How to bleed a radiator can be the answer to a lot of problems that come with a heating system. Your radiator might be cold in certain areas, or it could be part of a new combi boiler system installation. Knowing how to bleed a radiator is like changing a tyre – you never know when it’s needed!
To bleed a radiator, you need to:
1. Find out which radiators need bleeding
2. Turn off Central Heating and let it cool
3. Turn the bleed valve using the radiator key
4. Keep open until the hissing stops and water starting coming out
5. Re-tighten the valve
6. Turn the heating back on
Do you find different parts of the radiator are more heated than others? Does the bottom feel well-heated but the top is ice cold? It’s probably because it has air trapped inside, which takes up the space that would otherwise be used by water to warm the radiator up.
The good news is that a radiator bleed is a quick and easy-to-perform solution. Doing this small task can help your radiators perform as efficiently as possible, saving you money on your energy bills. Your radiators work alongside your boiler to ensure your home is comfortable heated. However, if your radiators aren’t working properly, you’ll just be throwing money away, and who wants that?
If you need more information about boilers themselves, we’ve previously done articles that explain what is a combi boiler and how a combi boiler works. Also take a look at our complete guide on condensing combi boilers to learn more.
So here it is: a step-by step breakdown of how to bleed a radiator!
How To Bleed A Radiator – What to do first
Before you start to look at what sort of supplies you might need, you’ll have to identify which type of boiler you have. Is it a system, combi or open vent boiler? It’s important to know based on how you’ll proceed with the radiator bleed. If it’s an open vent for instance, you won’t have a filling loop which would be used to top up the pressure afterwards. This step in particular will ensure you’ve done what you can to get the pressure back to the right level.
Supplies that you will need:
To perform a radiator bleed successfully and safely, you’ll need the following:
A radiator key – Pretty important for the whole process. You could try it with pliers but you may risk damaging the central heating radiator, which you don’t want to do. They’re issued with each radiator, but any regular DIY shop will keep them in stock as well.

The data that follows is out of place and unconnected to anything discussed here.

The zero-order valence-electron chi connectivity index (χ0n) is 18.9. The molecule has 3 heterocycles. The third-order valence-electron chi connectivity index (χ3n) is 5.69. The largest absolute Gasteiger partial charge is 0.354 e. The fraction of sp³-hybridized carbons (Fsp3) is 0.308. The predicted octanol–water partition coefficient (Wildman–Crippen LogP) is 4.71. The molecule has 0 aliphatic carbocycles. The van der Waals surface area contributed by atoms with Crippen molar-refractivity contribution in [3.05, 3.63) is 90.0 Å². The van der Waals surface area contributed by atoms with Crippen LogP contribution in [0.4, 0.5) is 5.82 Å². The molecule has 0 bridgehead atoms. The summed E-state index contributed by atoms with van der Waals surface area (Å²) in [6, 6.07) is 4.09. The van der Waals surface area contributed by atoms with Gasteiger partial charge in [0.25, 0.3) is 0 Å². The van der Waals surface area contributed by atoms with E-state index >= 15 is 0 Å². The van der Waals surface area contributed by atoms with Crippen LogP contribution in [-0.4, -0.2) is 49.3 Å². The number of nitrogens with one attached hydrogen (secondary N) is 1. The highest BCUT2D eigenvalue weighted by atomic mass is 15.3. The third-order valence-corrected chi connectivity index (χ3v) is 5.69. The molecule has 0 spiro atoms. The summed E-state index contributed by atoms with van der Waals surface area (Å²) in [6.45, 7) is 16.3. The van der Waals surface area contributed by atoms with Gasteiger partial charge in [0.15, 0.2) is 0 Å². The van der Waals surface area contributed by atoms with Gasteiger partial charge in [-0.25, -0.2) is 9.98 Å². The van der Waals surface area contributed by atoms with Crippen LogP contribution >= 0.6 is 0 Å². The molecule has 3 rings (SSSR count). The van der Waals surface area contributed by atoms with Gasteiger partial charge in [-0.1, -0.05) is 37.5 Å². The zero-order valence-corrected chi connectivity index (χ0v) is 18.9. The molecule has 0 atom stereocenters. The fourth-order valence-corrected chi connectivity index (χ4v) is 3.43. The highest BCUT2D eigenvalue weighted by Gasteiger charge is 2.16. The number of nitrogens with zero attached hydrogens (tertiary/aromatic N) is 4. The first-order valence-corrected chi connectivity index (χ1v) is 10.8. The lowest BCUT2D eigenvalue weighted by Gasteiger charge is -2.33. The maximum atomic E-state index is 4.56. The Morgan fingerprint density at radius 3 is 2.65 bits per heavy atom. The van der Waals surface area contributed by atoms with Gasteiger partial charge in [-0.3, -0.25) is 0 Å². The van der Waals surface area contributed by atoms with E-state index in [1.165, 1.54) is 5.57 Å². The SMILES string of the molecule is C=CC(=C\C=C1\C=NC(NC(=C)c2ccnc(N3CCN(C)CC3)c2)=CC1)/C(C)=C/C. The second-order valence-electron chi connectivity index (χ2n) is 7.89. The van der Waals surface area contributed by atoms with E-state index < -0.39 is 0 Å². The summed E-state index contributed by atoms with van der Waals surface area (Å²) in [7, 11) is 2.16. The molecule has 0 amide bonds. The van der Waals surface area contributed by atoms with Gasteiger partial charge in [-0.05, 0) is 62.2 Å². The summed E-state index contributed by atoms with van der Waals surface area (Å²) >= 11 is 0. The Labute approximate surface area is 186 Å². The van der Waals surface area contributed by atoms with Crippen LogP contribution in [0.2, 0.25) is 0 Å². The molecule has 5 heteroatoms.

A cloth – Have this around your hands when you turn the key to bleed the radiator. It’ll keep your skin safe from any nasty chemicals, and make sure everything is kept dry for the whole process.
A towel – The same reason that you’ll need the cloth. If you keep this underneath the end of the radiator as it’s being bled, it’ll prevent any spillages landing underneath. The same can also be achieved with any kind of basic container. Even more important if it’s in a room with carpet.
1. Turn on Central Heating to find out which radiators need bleeding
For you to know exactly where the problem is, you need to start from scratch. Start by turning the heating on all the radiators up to maximum – this shouldn’t take more than a few minutes.
Once they’re heated up, locate the cold patches by gently moving your hand over the surface – wear gloves for safety. If it’s cold near the top, then this will be the air that you’ll need to bleed out. If it’s cold at the bottom of the radiator, then it will probably be because of a build-up of sludge. This would demand a chemical or power flush – a method which is explained a bit more in this article from the Viessmann website.
Besides finding cold patches, there are other tell-tale signs that a radiator’s in need of a bleed. Try and listen for gurgling sounds, and pay attention to how long it takes for each radiator to heat up. If it’s taking a while or you can hear these noises, it’s because there’s too much water inside.
You might need to bleed more than one radiator, so make sure you’ve gone through all of them to save time later on. If they’re across multiple stories, start with the ground floor radiators, and then work your way up.
2. Turn off Central Heating and wait for it to cool
Now that you know where your cold patches are, you can turn the central heating back off. Don’t forget that your radiators will still be hot so wait as long as needed to until they’re completely cool. If you try it while the central heating is on, air will be sucked back into the system, creating more work.
Make sure that your radiators are cooled down completely, especially before you bleed any. If you don’t, then hot water may spurt out which can be dangerous if you’re working close to the valve. If you wait for the water inside to settle and cool, the bleed will be much more effective.